Turkey Lurches Towards War With Syria

A Syrian passenger plane is seen after being forced to land by the Turkish military on Tuesday.

Turkey lurched closer to its civil-war-torn neighbor Syria Tuesday, nearly four months after tensions between the two countries began to raise alarm.

Turkish fighter jets on Tuesday forced a Syrian passenger plane to land, fearing it may have been smuggling weapons into Syria. The Washington Times reports authorities found military communication equipment and “parts that could be used in missiles” on the plane. State-run TRT television reported several of the boxes had “Syrian Defense Ministy” written on them.

Later on Thursday, Turkish PM Recep Tayyip Erdogan said the military equipment and munitions found on the Moscow-to-Damascus flight were Russian made, reports the New York Times. The Russian Foreign Ministry retaliated by accusing Turkey of illegally searching the plane, and demanded an explanation.

Recep Tayyip Erdogan

Russian President Vladamir Putin abruptly cancelled a trip to Turkey on Friday, reports Debka.com. Putin was scheduled to arrive in Turkey on Sunday to meet with PM Erdogan.

Also on Friday, Turkish fighter jets were scrambled in response to reports Syria was shelling rebels in the Syrian city of Azmarin, reports Russia Today. Several refugees fled into Turkey from the city, which is about 1 km. away from the border.

Tuesday’s interception marks the latest in simmering tensions between the two countries. As many as 100,000 Syrians have fled into Turkey since the civil war began 19 months ago. Turkey has openly backed the rebels trying to overthrow the Assad government in Syria, and has even hinted it would take military action against his forces because of the conflict.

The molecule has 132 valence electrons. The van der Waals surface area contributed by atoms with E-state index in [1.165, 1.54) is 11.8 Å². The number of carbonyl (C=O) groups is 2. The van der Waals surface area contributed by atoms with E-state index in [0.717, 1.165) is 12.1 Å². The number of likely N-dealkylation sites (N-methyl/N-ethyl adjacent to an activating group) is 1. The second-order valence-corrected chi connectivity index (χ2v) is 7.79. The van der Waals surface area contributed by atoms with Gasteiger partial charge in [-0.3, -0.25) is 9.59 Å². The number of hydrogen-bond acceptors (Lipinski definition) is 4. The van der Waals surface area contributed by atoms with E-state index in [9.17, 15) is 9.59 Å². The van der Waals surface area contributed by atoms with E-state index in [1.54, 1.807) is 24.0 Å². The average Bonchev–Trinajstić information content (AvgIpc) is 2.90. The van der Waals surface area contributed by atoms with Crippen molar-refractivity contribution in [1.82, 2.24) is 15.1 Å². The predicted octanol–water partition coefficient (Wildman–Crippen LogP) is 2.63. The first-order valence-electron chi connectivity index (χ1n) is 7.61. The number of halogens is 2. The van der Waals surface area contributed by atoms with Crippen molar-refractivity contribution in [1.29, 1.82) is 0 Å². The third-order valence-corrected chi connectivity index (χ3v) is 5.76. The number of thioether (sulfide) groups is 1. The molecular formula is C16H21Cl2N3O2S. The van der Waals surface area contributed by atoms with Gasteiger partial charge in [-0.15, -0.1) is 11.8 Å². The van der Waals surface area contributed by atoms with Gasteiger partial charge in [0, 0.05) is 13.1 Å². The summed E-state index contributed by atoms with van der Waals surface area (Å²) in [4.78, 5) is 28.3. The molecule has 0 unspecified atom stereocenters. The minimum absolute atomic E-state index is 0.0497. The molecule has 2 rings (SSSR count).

It also marks six straight days of Turkey shelling Syrian territory. Although Turkey claims it is in response to mortars launched by the Assad government in Turkey, some claim the firing is the work of rebels trying to draw Turkey into the conflict and overthrow Assad.

Turkey became involved after Syria shot down one of its military planes last June.

On Friday, June 22, those tensions ignited after Syria shot down a Turkish jet fighter that had gone missing while on patrol between the two nations, reports the UK Telegraph. The downed fighter was one of two planes that had entered Syrian air space low and fast, showing hostile intent.

This immediately raised concerns that Turkey, a NATO member, could invoke Article V of the North Atlantic Treaty and summon the aid of all 28 countries in the alliance.

NATO Secretary-General Anders Fogh Rasmussen announced on Wednesday that the alliance has drawn up plans to defend Turkey should there be need, reports Reuters. Rassmussen expressed said they are looking into way to prevent a larger conflict from happening.

The number of refugees fleeing Syria into neighboring countries.

The United States, concerned over the growing humanitarian crisis and the possibility of Syria’s chemical weapons cache could become compromised, sent more than 150 planners and other specialists to deal with both issues, reports the New York Times. More than 180,000 refugees have crossed the border into Jordan to escape the bloody conflict.

The Americans are also drawing up plans to insulate Jordan from the kind of spillover conflict that has erupted between Turkey and Syria. One proposal is to create a buffer zone “enforced by Jordanian forces on the Syrian side of the border and supported politically and perhaps logistically by the United States,” the Times reports, although this is only a “contingency” at this point.

There have been a few minor incidents where violence has spilled over from Syria into Jordan over the last six months.

So far, the Obama administration has only provided Syrian rebels with communications equipment and other non-lethal assistance. The arrival of American officials into Jordan, and their location of only 35 miles from the Jordan-Syria border, could indicate the United States is getting ready for an increased presence in the civil war.


Leave a Reply

Your email address will not be published.